A GCSE literature essay at the top level may indeed contain some rote learnt interpretations of a particular literary oeuvre, but most will be novel and show off an idiosyncratic flair. Most answers that do not bother to handle the text with a degree of originality are weaker answers. I've seen many top-level scripts, and I myself have been a producer of quite a few of them. My GCSE scripts are on this site, and I am sure that these are, for the most part, original and quite creative interpretations. Have you not seen a GCSE mark scheme? You are most definitely marked on your appraisal skill.

Speaking of which, these are also truly tested in the examinations when you are faced with unseen literature. In my exams, I had to compare two unseen poems: no preconceived knowledge, no nothing, just what my close-reading analysis could give me. At A Level, this is no different. You are faced with the task of critically appreciating an unseen text in prose or verse, whichever one the awarding body sees fit to include for their qualification to be rigorous and fruitful enough to its consumers (the teachers teaching and students studying it). This is just part of the package for a KS4 or KS5 literature qualification.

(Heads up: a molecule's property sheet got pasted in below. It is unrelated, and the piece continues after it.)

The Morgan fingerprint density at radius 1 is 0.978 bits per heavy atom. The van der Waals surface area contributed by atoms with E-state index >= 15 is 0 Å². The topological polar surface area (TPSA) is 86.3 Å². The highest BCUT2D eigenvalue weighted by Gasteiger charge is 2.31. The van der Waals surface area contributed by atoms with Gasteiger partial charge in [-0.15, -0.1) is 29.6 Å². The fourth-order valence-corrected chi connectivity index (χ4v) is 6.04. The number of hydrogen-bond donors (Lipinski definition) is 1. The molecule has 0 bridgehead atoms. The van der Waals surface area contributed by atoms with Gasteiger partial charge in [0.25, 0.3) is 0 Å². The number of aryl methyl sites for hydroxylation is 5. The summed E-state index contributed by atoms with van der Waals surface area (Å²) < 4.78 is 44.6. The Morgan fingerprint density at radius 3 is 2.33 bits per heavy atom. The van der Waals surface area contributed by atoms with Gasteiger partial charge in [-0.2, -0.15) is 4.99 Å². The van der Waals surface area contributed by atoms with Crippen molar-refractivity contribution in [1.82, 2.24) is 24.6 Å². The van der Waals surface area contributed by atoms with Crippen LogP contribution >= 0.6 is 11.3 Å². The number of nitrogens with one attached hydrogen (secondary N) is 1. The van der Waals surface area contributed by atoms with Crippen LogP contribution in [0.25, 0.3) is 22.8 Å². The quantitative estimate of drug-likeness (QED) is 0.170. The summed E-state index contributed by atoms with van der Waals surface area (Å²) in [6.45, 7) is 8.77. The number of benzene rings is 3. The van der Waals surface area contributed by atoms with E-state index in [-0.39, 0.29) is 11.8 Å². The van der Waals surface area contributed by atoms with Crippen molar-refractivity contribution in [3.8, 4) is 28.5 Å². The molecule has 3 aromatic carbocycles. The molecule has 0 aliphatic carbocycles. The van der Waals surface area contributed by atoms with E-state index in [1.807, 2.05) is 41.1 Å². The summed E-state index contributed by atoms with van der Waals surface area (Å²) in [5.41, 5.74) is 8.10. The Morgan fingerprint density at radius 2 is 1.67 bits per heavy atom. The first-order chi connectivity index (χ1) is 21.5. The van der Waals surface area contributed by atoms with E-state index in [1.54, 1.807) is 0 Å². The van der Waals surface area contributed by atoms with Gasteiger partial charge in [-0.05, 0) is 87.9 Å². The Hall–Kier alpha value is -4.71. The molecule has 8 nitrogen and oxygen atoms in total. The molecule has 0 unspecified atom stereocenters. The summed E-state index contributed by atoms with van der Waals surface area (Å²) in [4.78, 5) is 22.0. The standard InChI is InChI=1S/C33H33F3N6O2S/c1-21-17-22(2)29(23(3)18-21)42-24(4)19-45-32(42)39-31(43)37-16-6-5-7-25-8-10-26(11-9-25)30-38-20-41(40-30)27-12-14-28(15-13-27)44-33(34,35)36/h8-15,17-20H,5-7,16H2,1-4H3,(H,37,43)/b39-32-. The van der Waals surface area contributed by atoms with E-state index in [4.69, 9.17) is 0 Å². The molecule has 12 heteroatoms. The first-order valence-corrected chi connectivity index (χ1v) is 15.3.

To say that these skills aren't fostered or are neglected in lieu of rote learning is a little unfair, in my opinion. I sat the new spec, and no learning is killed. I can confidently say, despite this, that weaker students probably have their hopes of studying the subject further killed, which can be interpreted in different ways. The way I see it, it spares them the possible struggles of KS5's rigour. The grade boundaries for GCE are also ridiculously high, and it might be quite demoralising as well.
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artful_lounger
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(Original post by vicvic38)
So I sat my English language GCSE in the November 2015 series, my Literature GCSE in the June 2016 series (both old spec,) and my Literature A level in the June 2018 series (new spec) (getting a, a*, A respectively,) and none of this surprises me at all. These GCSE reforms completely miss the point of the study of literature. It's not about memorising tonnes of quotes for no reason at all. Any memorisation comes because the quote is key, and interesting.